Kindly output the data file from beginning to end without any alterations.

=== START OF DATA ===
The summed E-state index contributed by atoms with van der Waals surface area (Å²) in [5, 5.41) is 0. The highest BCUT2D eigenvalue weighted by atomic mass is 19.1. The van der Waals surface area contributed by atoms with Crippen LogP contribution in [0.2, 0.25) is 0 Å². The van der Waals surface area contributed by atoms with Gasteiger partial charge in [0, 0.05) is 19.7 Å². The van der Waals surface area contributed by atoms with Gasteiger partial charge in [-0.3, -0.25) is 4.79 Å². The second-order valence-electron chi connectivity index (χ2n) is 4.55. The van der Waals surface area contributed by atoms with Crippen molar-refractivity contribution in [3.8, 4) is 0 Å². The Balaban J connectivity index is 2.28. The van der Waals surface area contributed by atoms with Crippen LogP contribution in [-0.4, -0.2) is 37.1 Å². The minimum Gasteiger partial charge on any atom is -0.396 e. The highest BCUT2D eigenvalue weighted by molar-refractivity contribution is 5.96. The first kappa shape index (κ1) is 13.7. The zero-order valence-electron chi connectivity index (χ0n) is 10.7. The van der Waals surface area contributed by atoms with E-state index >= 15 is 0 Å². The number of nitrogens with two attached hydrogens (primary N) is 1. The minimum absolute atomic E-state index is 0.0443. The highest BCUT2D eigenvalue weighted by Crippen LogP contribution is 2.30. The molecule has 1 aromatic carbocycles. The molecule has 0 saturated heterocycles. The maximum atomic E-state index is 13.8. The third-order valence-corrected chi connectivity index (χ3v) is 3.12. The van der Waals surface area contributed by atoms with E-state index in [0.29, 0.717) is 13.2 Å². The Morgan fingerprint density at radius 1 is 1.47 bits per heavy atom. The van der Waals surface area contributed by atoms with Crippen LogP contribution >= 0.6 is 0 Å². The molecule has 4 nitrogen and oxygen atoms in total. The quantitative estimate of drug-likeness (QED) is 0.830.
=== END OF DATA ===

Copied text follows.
The summed E-state index contributed by atoms with van der Waals surface area (Å²) in [5, 5.41) is 0. The highest BCUT2D eigenvalue weighted by atomic mass is 19.1. The van der Waals surface area contributed by atoms with Crippen LogP contribution in [0.2, 0.25) is 0 Å². The van der Waals surface area contributed by atoms with Gasteiger partial charge in [0, 0.05) is 19.7 Å². The van der Waals surface area contributed by atoms with Gasteiger partial charge in [-0.3, -0.25) is 4.79 Å². The second-order valence-electron chi connectivity index (χ2n) is 4.55. The van der Waals surface area contributed by atoms with Crippen molar-refractivity contribution in [3.8, 4) is 0 Å². The Balaban J connectivity index is 2.28. The van der Waals surface area contributed by atoms with Crippen LogP contribution in [-0.4, -0.2) is 37.1 Å². The minimum Gasteiger partial charge on any atom is -0.396 e. The highest BCUT2D eigenvalue weighted by molar-refractivity contribution is 5.96. The first kappa shape index (κ1) is 13.7. The zero-order valence-electron chi connectivity index (χ0n) is 10.7. The van der Waals surface area contributed by atoms with E-state index >= 15 is 0 Å². The number of nitrogens with two attached hydrogens (primary N) is 1. The minimum absolute atomic E-state index is 0.0443. The highest BCUT2D eigenvalue weighted by Crippen LogP contribution is 2.30. The molecule has 1 aromatic carbocycles. The molecule has 0 saturated heterocycles. The maximum atomic E-state index is 13.8. The third-order valence-corrected chi connectivity index (χ3v) is 3.12. The van der Waals surface area contributed by atoms with E-state index in [0.29, 0.717) is 13.2 Å². The Morgan fingerprint density at radius 1 is 1.47 bits per heavy atom. The van der Waals surface area contributed by atoms with Crippen LogP contribution >= 0.6 is 0 Å². The molecule has 4 nitrogen and oxygen atoms in total. The quantitative estimate of drug-likeness (QED) is 0.830.